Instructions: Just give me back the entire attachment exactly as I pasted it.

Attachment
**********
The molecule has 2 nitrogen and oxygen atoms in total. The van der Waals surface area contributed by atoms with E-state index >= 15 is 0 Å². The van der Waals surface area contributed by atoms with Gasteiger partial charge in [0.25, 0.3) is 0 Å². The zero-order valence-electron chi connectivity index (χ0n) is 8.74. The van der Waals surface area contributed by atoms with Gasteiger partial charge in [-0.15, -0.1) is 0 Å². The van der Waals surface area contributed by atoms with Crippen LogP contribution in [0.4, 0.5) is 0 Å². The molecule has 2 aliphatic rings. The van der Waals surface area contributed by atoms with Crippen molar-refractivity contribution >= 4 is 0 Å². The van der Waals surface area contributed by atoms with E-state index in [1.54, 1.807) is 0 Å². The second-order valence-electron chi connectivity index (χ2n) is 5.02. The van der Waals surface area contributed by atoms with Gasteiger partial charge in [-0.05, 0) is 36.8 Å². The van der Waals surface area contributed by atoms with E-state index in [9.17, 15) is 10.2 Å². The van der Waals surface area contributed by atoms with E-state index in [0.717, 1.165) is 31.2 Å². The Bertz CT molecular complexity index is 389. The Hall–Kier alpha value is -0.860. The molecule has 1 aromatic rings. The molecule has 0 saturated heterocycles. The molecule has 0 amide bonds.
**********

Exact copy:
The molecule has 2 nitrogen and oxygen atoms in total. The van der Waals surface area contributed by atoms with E-state index >= 15 is 0 Å². The van der Waals surface area contributed by atoms with Gasteiger partial charge in [0.25, 0.3) is 0 Å². The zero-order valence-electron chi connectivity index (χ0n) is 8.74. The van der Waals surface area contributed by atoms with Gasteiger partial charge in [-0.15, -0.1) is 0 Å². The van der Waals surface area contributed by atoms with Crippen LogP contribution in [0.4, 0.5) is 0 Å². The molecule has 2 aliphatic rings. The van der Waals surface area contributed by atoms with Crippen molar-refractivity contribution >= 4 is 0 Å². The van der Waals surface area contributed by atoms with E-state index in [1.54, 1.807) is 0 Å². The second-order valence-electron chi connectivity index (χ2n) is 5.02. The van der Waals surface area contributed by atoms with Gasteiger partial charge in [-0.05, 0) is 36.8 Å². The van der Waals surface area contributed by atoms with E-state index in [9.17, 15) is 10.2 Å². The van der Waals surface area contributed by atoms with E-state index in [0.717, 1.165) is 31.2 Å². The Bertz CT molecular complexity index is 389. The Hall–Kier alpha value is -0.860. The molecule has 1 aromatic rings. The molecule has 0 saturated heterocycles. The molecule has 0 amide bonds.